town. He may go rapidly through to attack Louisville, or, if he thinks you too strong to be easily beaten, he may go to Bardstown to effect a junction with Smith, or he may halt at Elizabethtown to complete the junction and fight me there. The latter I think the most probable, considering that I think the most probable, considering that I am so close on him. If he marches on Louisville he will probably go by Shepherdsville, and it might be possible for him to reach there Thursday. In any event you should be re-enforced to the last man without a moment's delay. My own movements depend so much on those of the enemy that I hardly tell you what to do. If you have only the force you speak of it would not, I should say, be advisable for you to attempt a defense of Louisville unless you are strongly intrenched; under no circumstances you make a fight with his whole or main force. The alternative would be to cross the river or march on this side to the mouth of Salt River and brigade it, so as to form a junction with me. But, as I tell you, so much depends on circumstances that I must leave this question to your discretion. I only offer you my suggestion in regard to it. This much do at any rate: Send a million of rations down the river, say, opposite to Brandenburg, to make the safe, to be subject to my orders, and have a boat bridge made, to be thrown rapidly across the mouth of Salt River for my use if I require it. Lose no time. Steamers should be opposite Salt River subject to my orders. Bear in mind in these arrangements that the enemy will probably a small cavalry force at the mouth of Salt River. All steamers used for the service referred to should be kept constantly under steam and ready to escape if threatened. Communicate with me daily. I shall probably continue on the Louisville pike at least as far as Elizabethtown. I shall be at Bacon Creek to-night or beyond there. If the enemy should determine to stand at Elizabethtown your advance on the Louisville pike, with the means of crossing Salt River, would undoubtedly have an important effect and perhaps give you the opportunity of acting an important part.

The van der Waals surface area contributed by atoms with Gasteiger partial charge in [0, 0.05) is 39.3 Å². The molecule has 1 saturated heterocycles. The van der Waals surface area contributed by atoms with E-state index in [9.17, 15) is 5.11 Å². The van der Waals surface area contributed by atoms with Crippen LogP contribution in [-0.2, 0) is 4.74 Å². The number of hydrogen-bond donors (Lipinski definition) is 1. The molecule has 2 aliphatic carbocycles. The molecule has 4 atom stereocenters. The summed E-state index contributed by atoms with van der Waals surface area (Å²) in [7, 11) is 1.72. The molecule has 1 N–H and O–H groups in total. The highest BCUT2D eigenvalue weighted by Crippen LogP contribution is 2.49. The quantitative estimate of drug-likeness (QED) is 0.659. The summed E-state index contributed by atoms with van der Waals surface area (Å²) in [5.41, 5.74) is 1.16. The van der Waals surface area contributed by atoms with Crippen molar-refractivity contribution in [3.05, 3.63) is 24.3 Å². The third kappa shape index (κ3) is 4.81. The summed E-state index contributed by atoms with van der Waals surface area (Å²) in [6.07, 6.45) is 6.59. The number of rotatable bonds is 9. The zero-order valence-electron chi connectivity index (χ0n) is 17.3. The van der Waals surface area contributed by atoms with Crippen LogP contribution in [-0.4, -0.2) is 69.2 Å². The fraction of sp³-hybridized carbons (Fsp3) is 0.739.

I received your dispatch in answer to mine from Dripping Springs.
D. C. BUELL,
LOUISVILLE, KY., September 22, 1862.
Major-General WRIGHT, Cincinnati:
Previously to the surrender at Munfordville certain officers demanded to see whether the enemy really encompassed the works with the force they pretended to have. Granted; and 3 officers went through their lines and report as follows:
Total strength, 45,000 men; eight batteries of artillery on the south side; on the north side they professed to have thirteen regiments and three batteries-about 10,000 men. The batteries are good. Know nothing of Kirby Smith. Saw Buckner, but not Bragg. While there Buell's advance molested pickets; made great excitement. The infantry miserable looking objects. Artillery good. Saw no cavalry.
HEADQUARTERS DEPARTMENT OF THE OHIO,
Cincinnati, Ohio, September 22, 1862.
Brigadier General A. J. SMITH,
Commanding Military Forces, Covington, Ky.:
GENERAL: Please send me by bearer the best returns you can of the